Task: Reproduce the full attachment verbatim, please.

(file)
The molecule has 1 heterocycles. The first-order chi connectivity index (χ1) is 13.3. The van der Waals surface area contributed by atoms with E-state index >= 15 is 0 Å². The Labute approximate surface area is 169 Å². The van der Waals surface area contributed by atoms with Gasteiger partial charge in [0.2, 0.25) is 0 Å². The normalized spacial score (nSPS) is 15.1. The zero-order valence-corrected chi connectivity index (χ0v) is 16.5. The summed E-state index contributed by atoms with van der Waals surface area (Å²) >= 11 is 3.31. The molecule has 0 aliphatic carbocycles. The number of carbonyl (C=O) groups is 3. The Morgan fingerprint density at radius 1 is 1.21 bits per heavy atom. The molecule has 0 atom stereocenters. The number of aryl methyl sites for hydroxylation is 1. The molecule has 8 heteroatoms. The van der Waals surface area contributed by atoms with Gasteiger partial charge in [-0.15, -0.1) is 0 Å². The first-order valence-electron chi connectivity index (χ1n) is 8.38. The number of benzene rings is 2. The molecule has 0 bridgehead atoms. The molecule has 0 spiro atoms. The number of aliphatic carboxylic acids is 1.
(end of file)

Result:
The molecule has 1 heterocycles. The first-order chi connectivity index (χ1) is 13.3. The van der Waals surface area contributed by atoms with E-state index >= 15 is 0 Å². The Labute approximate surface area is 169 Å². The van der Waals surface area contributed by atoms with Gasteiger partial charge in [0.2, 0.25) is 0 Å². The normalized spacial score (nSPS) is 15.1. The zero-order valence-corrected chi connectivity index (χ0v) is 16.5. The summed E-state index contributed by atoms with van der Waals surface area (Å²) >= 11 is 3.31. The molecule has 0 aliphatic carbocycles. The number of carbonyl (C=O) groups is 3. The Morgan fingerprint density at radius 1 is 1.21 bits per heavy atom. The molecule has 0 atom stereocenters. The number of aryl methyl sites for hydroxylation is 1. The molecule has 8 heteroatoms. The van der Waals surface area contributed by atoms with Gasteiger partial charge in [-0.15, -0.1) is 0 Å². The first-order valence-electron chi connectivity index (χ1n) is 8.38. The number of benzene rings is 2. The molecule has 0 bridgehead atoms. The molecule has 0 spiro atoms. The number of aliphatic carboxylic acids is 1.